Add MongoDB 4.2 ARM64 builds for Raspberry Pi OS 64 bit (Debian Buster)

Raspberry Pi OS now has an ARM64 version
https://downloads.raspberrypi.org/raspios_arm64/images/
more info: https://raspberrypi.stackexchange.com/questions/113047/run-64-bit-raspberry-pi-os-beta-test-version

I would love to run MongoDB 4.2 on RaspberryPi OS (arm64) 64 bit.
Raspberry Pi OS is based on Debian.

Currently MongoDB is only building ARM64 for older versions of Ubuntu. Ubuntu is a beginner focused OS, while more experienced Linux users generally use Debian.
http://repo.mongodb.org/apt/ubuntu/dists/bionic/mongodb-org/4.2/multiverse/

Please add MongoDB 4.2 ARM64 builds for Debian 10 Buster (that will work on Raspberry Pi OS 64 bit)
http://repo.mongodb.org/apt/debian/dists/buster/mongodb-org/4.2/main/

Having builds for ARM64 Debian 10 Buster will make it easier for Raspberry Pi OS industrial engineers and students to deploy MongoDB applications on RbPi and focus on MongoDB applications.
Currently there’s additional friction in that we’d have to manually build MongoDB on Debian 10 ARM64, every time there’s an update. Also the uncertainty regarding whether it will work or not further discourages MongoDB adoption.

A lot of companies focus on students, because they’re the next generations of engineers. RaspberryPi OS is based on Debian and is the OS recommended by the RaspberryPi Foundation. They renamed it from Raspbian (a play on the words Raspberry and Debian) to “Raspberry Pi OS” to make it obvious that it’s the main (most supported, recommended/updated etc) OS. MongoDB would be wise to add builds for this!

MongoDB 4.2 ARM 64 builds for Debian 10 Buster that works on Raspberry Pi OS 64 bit, come on, let’s go!

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Hi @Joshua_Maserow -

Adding a new officially supported platform is a fairly significant undertaking for us. We typically only add new platforms in new releases, so we are very unlikely to add support for Debian 10 ARM64 for v4.2. We don’t currently have Debian 10 ARM64 on the v4.4 roadmap either, and given that v4.4 is coming soon, I don’t expect that to change.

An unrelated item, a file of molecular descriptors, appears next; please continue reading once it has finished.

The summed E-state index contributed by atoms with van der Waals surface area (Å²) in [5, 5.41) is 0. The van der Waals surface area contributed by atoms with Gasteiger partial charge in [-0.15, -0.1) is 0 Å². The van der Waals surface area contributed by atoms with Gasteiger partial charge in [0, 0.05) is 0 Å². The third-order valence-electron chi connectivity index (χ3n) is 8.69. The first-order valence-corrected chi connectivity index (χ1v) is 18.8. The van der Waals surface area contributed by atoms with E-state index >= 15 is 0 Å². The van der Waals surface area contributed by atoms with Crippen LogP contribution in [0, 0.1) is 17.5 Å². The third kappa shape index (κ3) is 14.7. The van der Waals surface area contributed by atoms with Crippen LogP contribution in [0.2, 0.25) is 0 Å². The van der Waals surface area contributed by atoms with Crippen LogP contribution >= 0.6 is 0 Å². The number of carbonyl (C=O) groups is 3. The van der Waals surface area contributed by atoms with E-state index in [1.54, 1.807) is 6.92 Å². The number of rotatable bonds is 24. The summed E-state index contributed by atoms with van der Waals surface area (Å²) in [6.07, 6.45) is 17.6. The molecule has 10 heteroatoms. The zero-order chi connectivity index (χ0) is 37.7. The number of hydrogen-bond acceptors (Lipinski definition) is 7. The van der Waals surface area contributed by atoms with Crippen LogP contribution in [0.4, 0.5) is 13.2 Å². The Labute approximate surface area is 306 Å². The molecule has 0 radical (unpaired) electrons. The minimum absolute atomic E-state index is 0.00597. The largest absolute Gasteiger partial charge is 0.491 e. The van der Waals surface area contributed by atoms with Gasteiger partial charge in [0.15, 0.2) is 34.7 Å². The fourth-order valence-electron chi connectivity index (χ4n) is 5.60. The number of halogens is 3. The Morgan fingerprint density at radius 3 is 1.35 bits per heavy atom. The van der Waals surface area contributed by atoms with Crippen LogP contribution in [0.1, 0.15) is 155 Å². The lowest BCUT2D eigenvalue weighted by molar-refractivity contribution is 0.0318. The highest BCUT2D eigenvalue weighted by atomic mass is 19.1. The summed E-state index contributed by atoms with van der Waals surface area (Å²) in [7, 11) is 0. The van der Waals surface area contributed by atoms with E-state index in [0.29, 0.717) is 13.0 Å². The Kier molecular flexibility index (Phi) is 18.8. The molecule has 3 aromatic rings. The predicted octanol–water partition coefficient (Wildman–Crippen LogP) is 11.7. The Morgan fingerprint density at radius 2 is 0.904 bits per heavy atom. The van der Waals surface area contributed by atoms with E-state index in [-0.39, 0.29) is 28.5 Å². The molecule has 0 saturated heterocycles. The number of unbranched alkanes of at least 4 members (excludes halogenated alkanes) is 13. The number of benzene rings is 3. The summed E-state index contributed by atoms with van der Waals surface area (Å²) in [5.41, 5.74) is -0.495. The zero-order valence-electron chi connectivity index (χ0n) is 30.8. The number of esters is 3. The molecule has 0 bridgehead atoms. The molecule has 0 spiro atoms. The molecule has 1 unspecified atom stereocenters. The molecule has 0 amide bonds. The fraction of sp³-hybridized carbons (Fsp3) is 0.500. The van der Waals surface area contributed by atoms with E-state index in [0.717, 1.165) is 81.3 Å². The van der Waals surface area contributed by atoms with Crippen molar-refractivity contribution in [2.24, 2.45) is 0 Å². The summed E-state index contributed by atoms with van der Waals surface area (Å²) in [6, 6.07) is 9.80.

I have flagged your request as we consider the roadmap for the next version of MongoDB. That though is unlikely to improve the situation on Raspberry Pi in the near term, unless that results in a further decision to backport that support to v4.4, which I think is unlikely.

In your post you said that there was additional friction to manually build MongoDB on Debian for ARM64. Is that due to the performance of the Raspberry PI as a build host? Would it be helpful if we provided some instructions on how to do a Debian 10 ARM64 targeted build on a Debian 10 x86_64 system?

Thanks,
Andrew

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I would be very interested in some instructions for a Debian 10 ARM64 targeted build to get mongodb 4.2+ running on my Raspberry Pi 4.

@Kristof_Moors - Are you interested in doing a native build on the RPi4, or a cross build from a Debian 10 x86_64 machine?

@Kristof_Moors (and CC @Joshua_Maserow) -

Here are instructions for doing a Debian 10 ARM build of MongoDB Community v4.2.8 for RPi4 from a Debian 10 x86-64 machine. Note that since this is built from the community sources, no enterprise features will be available:

$ sudo apt-get install gcc-8-aarch64-linux-gnu g++-8-aarch64-linux-gnu
$ sudo dpkg --add-architecture arm64
$ sudo apt-get update
$ sudo apt-get install libssl-dev:arm64 libcurl4-openssl-dev:arm64

$ git clone -b r4.2.8 https://github.com/mongodb/mongo.git
$ cd mongo

# Consider using a virtualenv for this
$ python3 -m pip install --user -r etc/pip/compile-requirements.txt

$ python3 buildscripts/scons.py --ssl CC=/usr/bin/aarch64-linux-gnu-gcc-8 CXX=/usr/bin/aarch64-linux-gnu-g++-8 CCFLAGS="-march=armv8-a+crc -mtune=cortex-a72" ./mongo{,s,d}

The above build took about 25 minutes for me on a 16 vCPU Debian 10 x86_64 machine, so be prepared to wait a little while. By default it will use all cores to build, so if you want to not saturate your machine, you can add an explicit -j N argument to limit to N cores.

If the build completes OK, you will find mongo, mongod, and mongos binaries in the root of the tree. The binaries will be very large because they are unstripped, but you can strip them if you want. You can then transfer what you need to the RPi4. I don’t have one to test on, so I can’t promise the binaries work: please try them out and let us know.